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    \$\begingroup\$ I'm not sure the paragraph about editions is helpful, because Blackstaff Academy could in-universe look at the relative power of spells before and after the various events that affected the Weave. Certainly in the case of magic missile, where that just requires the ability to count. \$\endgroup\$
    – richardb
    Jun 11 '20 at 15:42
  • \$\begingroup\$ @richardb I understand that new editions have had some attempt at in-universe justification (the Spell Whoopsie happened and now preparing spells works completely differently) but there are mechanical changes that are awfully hard to trace to one of those events. Like, why is skill proficiency a thing now? Why is there advantage? Why do paladins no longer swear any actual oaths? (And how about when there isn't a justifying event? Xanathar's Guide to Everything came out and now everyone is some type of warlock or bard.) \$\endgroup\$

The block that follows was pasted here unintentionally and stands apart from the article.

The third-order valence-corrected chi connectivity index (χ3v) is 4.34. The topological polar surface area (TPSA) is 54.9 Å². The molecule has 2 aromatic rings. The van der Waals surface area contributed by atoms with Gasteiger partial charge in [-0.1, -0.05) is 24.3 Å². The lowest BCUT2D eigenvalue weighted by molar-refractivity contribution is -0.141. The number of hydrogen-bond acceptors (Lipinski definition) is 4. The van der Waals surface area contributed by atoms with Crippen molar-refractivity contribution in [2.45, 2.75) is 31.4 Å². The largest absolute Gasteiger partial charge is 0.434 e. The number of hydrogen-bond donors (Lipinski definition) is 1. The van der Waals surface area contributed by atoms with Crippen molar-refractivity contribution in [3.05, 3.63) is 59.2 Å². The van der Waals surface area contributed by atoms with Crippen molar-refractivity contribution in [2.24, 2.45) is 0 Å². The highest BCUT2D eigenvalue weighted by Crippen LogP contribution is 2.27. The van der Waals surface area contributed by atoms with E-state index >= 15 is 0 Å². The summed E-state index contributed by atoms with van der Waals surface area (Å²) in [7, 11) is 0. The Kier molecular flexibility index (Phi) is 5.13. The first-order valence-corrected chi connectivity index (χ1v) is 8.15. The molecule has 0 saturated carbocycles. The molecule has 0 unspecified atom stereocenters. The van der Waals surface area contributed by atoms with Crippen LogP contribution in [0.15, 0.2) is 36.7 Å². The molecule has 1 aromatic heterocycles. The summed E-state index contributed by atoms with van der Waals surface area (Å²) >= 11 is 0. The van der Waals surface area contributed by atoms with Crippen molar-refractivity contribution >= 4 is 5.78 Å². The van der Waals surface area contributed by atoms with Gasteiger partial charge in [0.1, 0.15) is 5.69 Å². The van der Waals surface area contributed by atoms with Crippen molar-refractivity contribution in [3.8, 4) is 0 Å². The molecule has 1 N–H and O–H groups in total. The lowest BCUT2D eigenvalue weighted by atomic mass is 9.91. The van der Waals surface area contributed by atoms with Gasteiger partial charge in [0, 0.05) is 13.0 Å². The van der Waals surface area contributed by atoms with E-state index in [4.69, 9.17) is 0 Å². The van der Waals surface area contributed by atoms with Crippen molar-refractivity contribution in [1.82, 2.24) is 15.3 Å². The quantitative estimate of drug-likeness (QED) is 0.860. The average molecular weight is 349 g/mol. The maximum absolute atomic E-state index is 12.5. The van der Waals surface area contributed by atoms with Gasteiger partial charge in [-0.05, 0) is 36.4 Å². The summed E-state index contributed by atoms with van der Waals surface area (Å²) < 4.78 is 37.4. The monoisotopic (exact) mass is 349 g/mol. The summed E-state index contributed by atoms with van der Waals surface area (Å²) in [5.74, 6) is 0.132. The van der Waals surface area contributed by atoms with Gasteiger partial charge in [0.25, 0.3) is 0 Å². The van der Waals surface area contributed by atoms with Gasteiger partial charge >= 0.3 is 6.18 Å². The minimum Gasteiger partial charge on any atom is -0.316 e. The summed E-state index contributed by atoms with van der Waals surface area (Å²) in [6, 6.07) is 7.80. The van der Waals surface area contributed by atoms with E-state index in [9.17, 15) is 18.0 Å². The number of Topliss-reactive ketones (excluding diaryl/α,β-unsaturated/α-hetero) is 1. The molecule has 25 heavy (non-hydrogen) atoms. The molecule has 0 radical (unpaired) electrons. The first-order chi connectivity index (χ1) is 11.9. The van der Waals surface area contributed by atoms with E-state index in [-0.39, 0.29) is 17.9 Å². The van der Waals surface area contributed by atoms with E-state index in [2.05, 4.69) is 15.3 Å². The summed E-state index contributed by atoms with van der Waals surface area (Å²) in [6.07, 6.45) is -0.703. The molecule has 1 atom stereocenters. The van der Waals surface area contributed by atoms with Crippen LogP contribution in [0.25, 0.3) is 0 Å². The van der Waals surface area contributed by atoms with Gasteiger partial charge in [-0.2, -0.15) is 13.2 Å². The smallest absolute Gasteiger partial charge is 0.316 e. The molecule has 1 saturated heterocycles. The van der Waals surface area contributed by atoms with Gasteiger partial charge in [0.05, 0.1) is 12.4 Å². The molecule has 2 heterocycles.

– Mark Wells
    Jun 11 '20 at 17:04
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    \$\begingroup\$ Indeed, I wasn't really disagreeing with the thrust of what you're saying, just that the effects of (say) the Spellplague on magic would be something that would likely be studied extensively in-universe, so maybe wasn't the best example. \$\endgroup\$
    – richardb
    Jun 11 '20 at 17:49
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You’re making a category error by assuming that game mechanics are the same as the mechanics of the world

Game mechanics aren’t the underlying physical reality of any official D&D setting; They’re merely the lens through which we see the world because simulating an entire multiverse accurately is hard to fit into a 4 hour weekly session. There aren’t really only 30 distinct levels of 6 attributes a creature can possess, there isn’t really a 1/20 chance any mortally wounded human on the floor suddenly gets all better, and a Wizard certainly doesn’t generally progress from barely being able to cast Magic Missile to being able to cast Wish within 6 months because the DM uses milestone leveling.

If you want any evidence for these statements, it is possible to run a D&D campaign that entirely takes place in New York, and I’m pretty sure that physical reality does not conform to D&D rules in New York or elsewhere on earth.